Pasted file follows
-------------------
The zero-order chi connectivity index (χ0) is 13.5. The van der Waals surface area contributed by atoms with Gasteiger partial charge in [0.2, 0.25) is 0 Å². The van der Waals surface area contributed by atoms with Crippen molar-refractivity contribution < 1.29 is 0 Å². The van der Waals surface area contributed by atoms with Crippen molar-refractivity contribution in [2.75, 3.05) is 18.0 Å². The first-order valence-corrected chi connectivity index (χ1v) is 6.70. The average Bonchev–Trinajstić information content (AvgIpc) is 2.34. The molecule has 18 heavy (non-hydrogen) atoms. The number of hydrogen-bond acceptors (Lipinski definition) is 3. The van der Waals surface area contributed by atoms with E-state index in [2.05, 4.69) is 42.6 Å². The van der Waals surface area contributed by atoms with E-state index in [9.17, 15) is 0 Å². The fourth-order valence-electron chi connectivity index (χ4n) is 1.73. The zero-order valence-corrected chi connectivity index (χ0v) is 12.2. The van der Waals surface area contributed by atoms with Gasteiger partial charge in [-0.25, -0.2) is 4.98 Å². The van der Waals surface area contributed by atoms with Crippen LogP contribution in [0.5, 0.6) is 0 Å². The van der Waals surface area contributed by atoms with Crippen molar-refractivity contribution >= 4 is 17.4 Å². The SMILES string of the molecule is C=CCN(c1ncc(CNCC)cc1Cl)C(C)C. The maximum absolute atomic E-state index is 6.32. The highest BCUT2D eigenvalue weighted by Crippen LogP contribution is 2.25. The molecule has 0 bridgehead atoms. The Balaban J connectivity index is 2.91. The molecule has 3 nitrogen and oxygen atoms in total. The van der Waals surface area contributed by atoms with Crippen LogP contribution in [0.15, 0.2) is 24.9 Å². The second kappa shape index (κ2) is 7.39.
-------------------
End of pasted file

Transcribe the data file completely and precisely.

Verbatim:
The zero-order chi connectivity index (χ0) is 13.5. The van der Waals surface area contributed by atoms with Gasteiger partial charge in [0.2, 0.25) is 0 Å². The van der Waals surface area contributed by atoms with Crippen molar-refractivity contribution < 1.29 is 0 Å². The van der Waals surface area contributed by atoms with Crippen molar-refractivity contribution in [2.75, 3.05) is 18.0 Å². The first-order valence-corrected chi connectivity index (χ1v) is 6.70. The average Bonchev–Trinajstić information content (AvgIpc) is 2.34. The molecule has 18 heavy (non-hydrogen) atoms. The number of hydrogen-bond acceptors (Lipinski definition) is 3. The van der Waals surface area contributed by atoms with E-state index in [2.05, 4.69) is 42.6 Å². The van der Waals surface area contributed by atoms with E-state index in [9.17, 15) is 0 Å². The fourth-order valence-electron chi connectivity index (χ4n) is 1.73. The zero-order valence-corrected chi connectivity index (χ0v) is 12.2. The van der Waals surface area contributed by atoms with Gasteiger partial charge in [-0.25, -0.2) is 4.98 Å². The van der Waals surface area contributed by atoms with Crippen LogP contribution in [0.5, 0.6) is 0 Å². The van der Waals surface area contributed by atoms with Crippen molar-refractivity contribution >= 4 is 17.4 Å². The SMILES string of the molecule is C=CCN(c1ncc(CNCC)cc1Cl)C(C)C. The maximum absolute atomic E-state index is 6.32. The highest BCUT2D eigenvalue weighted by Crippen LogP contribution is 2.25. The molecule has 0 bridgehead atoms. The Balaban J connectivity index is 2.91. The molecule has 3 nitrogen and oxygen atoms in total. The van der Waals surface area contributed by atoms with Crippen LogP contribution in [0.15, 0.2) is 24.9 Å². The second kappa shape index (κ2) is 7.39.